Yesterday was Elvis Presley’s 75th birthday. It’s a matter of agreement that most of his films weren’t very good on the whole, largely due to Col. Tom Parker’s insistence on sticking to tame vehicles that wouldn’t risk offending fans. Still, not all the films are bad and many have fine moments.
“King Creole” and “Jailhouse Rock” have their devotees, but my favorite is “Viva Las Vegas.” Directed by the somewhat underrated George Sidney (“Bye Bye Birdie,” “Scaramouche“), it has a great deal of style and some decent humor on its side. More important, it’s got Ann Margaret, a performer who was every bit Elvis’s match and then some in every department except singing, though she wasn’t bad there either. Guys don’t usually squeal when they see a sexy female performer, but if they were ever going to do that, it would have been for Ms. Margaret in the early-to-mid sixites. (“Mad Men” viewers will know about this.)
Moreover, Elvis and Ann Margaret had real screen chemistry together and, in a probably not unrelated fact, had a real life romance that prompted rumors of marriage. Here, they exchange pleasantries around the pool of what I’m guessing is either the Flamingo or the Tropicana.
A very busy day and technical problems conspired to keep me from posting last night, so I’m back with what I hope will be the Reader’s Digest condensed version of one of my more typical Friday news dumps…okay, maybe not so much.
* Taylor Lautner, who is apparently playing second fiddle these days to his own abdominal muscles, is nevertheless being thought of as the next big action star and he’ll start out in a video-game adaptation. I’m so excited, my mind is already wandering.
* The popular comic heavy-metal documentary, “Anvil!,” has picked up an award.
* Believe it or not, I once tried to write a screenplay set in Las Vegas using Dante’s Divine Comedy. Now, a film with a cast of outstanding indie stalwarts led by Steve Buscemi and Sarah Silverman, is just taking Dante’s Inferno (the first third of the long work) to Vegas. Better to keep things simple, though I’m totally up-in-the-air about what I think of JoBlo’s trailer.
* I’m not a particular fan of Roger Friedman‘s reporting, and I think it’s a bit less than intelligent to try to make a scandal of a “Precious” being left out of the National Board of Review’s top 10 without some kind of actual evidence or even an indication. As our own Jason Zingale shows, not everyone loves or even likes the movie. Mileage will always vary. On the other hand, any look into the somewhat shadowy organization’s membership is always of interest. The only member I ever met or even heard about before recently, was this man.
Last night’s “Top Chef: Las Vegas” on Bravo featured the remaining seven chefs facing more and more pressure. Some would respond while others would start to wilt, and we’re almost to final four territory (just where has this season gone??).
We began with a quick fire challenge as host Padma Lakshmi introduced Italian chef Paul Bartolotta, who has an Italian restaurant in Las Vegas and is known as one of the best in the cuisine. But oddly, their quick fire was not Italian-oriented. Instead, they each had to create a “TV dinner” style dish based on a popular show, drawing knives to determine who would be representing which show.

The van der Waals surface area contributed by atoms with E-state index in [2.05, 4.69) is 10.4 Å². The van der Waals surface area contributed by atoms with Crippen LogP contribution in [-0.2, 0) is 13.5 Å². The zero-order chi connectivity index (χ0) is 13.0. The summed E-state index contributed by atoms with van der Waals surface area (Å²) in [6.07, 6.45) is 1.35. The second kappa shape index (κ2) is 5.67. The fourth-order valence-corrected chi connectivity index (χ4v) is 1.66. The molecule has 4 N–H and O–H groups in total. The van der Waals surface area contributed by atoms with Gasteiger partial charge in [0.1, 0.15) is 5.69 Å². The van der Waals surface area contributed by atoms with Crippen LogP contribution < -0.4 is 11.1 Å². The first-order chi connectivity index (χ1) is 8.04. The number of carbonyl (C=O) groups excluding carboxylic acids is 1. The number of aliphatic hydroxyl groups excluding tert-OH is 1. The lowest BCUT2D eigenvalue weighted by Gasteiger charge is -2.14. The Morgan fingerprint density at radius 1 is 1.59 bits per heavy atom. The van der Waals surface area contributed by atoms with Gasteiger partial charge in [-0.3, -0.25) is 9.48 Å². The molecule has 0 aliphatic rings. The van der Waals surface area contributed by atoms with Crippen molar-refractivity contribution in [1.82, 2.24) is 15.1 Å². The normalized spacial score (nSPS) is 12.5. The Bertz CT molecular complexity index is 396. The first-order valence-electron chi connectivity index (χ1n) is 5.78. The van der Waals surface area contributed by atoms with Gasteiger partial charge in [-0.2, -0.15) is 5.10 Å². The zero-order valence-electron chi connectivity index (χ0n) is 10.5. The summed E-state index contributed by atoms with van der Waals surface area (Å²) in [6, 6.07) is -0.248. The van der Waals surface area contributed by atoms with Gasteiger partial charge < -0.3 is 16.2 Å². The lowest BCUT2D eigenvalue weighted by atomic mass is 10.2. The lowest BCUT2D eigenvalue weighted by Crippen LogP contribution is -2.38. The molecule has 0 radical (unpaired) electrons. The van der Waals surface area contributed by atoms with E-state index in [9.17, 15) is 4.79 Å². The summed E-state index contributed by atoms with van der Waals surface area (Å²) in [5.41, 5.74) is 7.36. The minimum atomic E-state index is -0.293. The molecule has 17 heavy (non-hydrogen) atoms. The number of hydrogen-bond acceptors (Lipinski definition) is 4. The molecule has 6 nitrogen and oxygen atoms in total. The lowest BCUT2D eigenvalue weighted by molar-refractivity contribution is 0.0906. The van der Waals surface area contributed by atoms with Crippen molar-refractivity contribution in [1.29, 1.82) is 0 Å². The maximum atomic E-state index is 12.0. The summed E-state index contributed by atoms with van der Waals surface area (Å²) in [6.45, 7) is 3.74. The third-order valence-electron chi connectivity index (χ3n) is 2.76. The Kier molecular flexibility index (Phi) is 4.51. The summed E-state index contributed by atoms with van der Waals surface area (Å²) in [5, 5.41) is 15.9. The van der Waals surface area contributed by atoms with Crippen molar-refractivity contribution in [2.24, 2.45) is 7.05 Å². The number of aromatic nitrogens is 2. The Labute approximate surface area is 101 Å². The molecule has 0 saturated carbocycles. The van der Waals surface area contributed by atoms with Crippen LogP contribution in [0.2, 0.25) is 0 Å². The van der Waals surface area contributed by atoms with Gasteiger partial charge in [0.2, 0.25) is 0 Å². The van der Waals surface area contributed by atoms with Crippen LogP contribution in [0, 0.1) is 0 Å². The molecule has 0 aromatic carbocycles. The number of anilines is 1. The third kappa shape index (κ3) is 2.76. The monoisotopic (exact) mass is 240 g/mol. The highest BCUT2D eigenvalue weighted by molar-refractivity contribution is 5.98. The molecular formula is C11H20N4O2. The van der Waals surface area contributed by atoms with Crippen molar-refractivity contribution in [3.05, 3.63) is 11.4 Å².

I confess I’ve only been watching Bravo’s “Top Chef” for one-plus seasons now, but I’ve become hooked in a hurry. So this was just my second time experiencing “restaurant wars,” when they break up the final eight contestants into two teams and have them run an actual restaurant for the night.
But first, the episode began with a Quick Fire challenge, and the guest judge this week was Rick Moonen, who owns a sustainable seafood restaurant in Vegas. They would have a tag team cookoff, in which each chef had 10 minutes out of 40 to complete a dish, but while one chef was working the others were blindfolded. Man, that looked HARD. They drew knives and Jennifer and Michael V. had to choose teams…Jen chose Kris Kringle (Kevin), Mike Isabella and Laurine, deciding to let the brothers be on the same team and duke it out, literally. So Michael had Brian, Eli and Robin.
Last night’s “Top Chef Las Vegas” on Bravo returned after a two-week absence, and admittedly I needed those “previously on…” highlights to catch up myself. Oh yeah, Ron was sent home last time….thankfully, because I couldn’t understand much of what that guy was saying.
Anyway, this episode began with The Food Network’s Tyler Florence as a guest judge, but I don’t think they mentioned Food Network by name. A bit petty, no? Or maybe a legality. Anyway, the quick fire challenge was in the vein of cookstr.com, where each contestant had to use three background descriptions to create a meal in 30 minutes. They used a slot machine to choose mood, flavor profile and type of cuisine–for example, romantic/salty/Asian. Florence would be the judge of each dish. Note: one of the flavor profiles was umami, a newer description to the palate world that I don’t fully comprehend, but it’s definitely a buzzword in the cooking industry–I think it means like tangy or something.